e) an increase in groundwater level due to runoff

8. Tsunamis may strike with a force:
a) greater than other types of disasters
b) that radically alters the landscape
c) that affects only lands along the world’s oceans
d) that seriously disrupts economic and social patterns
e) all of the above

9. The major human-made cause of
deforestation today is:
b) fuel
c) wood pulp for papermaking
d) unequal land tenure
e) farming
f) none of the above

True or False
Indicate T or F:
_____ 10. The ingredients of cyclones are a mixture of heat and moisture.

_____ 11. A natural event such as an earthquake will always result in a disaster.

_____ 12. An underwater earthquake in the ocean near your area is a natural tsunami warning.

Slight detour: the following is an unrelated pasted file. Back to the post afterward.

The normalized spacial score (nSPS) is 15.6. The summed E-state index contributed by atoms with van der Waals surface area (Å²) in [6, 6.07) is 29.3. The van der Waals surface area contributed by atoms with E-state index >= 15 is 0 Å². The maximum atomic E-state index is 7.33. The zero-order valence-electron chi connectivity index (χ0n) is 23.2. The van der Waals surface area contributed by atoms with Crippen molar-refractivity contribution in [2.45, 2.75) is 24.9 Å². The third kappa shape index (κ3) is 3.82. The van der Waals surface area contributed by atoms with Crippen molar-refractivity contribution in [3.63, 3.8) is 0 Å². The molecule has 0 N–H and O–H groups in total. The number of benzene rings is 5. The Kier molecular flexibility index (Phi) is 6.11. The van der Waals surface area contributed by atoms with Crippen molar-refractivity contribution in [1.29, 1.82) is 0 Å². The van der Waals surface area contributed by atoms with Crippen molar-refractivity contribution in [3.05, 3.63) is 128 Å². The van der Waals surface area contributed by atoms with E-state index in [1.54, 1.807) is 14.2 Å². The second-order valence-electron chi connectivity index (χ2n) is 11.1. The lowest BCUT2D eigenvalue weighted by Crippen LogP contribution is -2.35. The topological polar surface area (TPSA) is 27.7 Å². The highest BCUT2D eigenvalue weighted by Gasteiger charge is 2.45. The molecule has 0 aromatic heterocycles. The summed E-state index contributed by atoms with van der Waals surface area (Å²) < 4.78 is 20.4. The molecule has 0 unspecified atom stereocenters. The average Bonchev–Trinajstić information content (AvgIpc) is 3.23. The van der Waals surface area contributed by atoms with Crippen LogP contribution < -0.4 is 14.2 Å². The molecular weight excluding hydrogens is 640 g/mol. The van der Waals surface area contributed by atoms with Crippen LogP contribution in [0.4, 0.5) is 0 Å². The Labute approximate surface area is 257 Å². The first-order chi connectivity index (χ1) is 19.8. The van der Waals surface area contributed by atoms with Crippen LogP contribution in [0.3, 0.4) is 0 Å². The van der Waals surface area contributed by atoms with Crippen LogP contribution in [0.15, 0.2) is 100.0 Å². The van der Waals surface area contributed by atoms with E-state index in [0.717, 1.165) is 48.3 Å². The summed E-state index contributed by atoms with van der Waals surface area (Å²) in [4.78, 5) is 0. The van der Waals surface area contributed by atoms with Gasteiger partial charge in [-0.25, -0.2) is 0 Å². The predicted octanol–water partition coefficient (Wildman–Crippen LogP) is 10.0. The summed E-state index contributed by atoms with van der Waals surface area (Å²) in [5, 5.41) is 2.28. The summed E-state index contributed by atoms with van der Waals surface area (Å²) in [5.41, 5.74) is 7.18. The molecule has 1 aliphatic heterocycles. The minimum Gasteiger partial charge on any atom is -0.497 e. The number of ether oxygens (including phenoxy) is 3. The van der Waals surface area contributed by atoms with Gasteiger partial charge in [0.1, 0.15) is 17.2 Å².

_____ 13. A secondary effect of a volcanic eruption may be the saturation of ash with rain, causing roofs to collapse.

_____ 14. Current international warning systems issue a “cyclone warning” when a cyclone could reach land within 24 hours.

_____ 15. The rapid rate of deforestation is a prime force in the yearly increase of flood disasters in the tropics.

_____ 16. Flash floods are rare in deserts and mountains.

_____ 17. Lands threatened by desertification cover 10 percent of the world’s

_____ 18. Communicable diseases are a major threat after an earthquake.

_____ 19. Drought will occur only in semiarid climates.

_____ 20. The largest flood-related losses take place in countries with agricultural economies.

Answer Key
1. a
2. b
3. a
4. a
5. b
6. c
7. a
8. e
9. e
10. T
11. F
12. T
13. T
14. F
15. T
16. F
17. F
18. F
19. F
20. T

Outline of Content
Lesson 1 Introduction to Natural Hazards
• Classification of Disasters
• Phases of a Disaster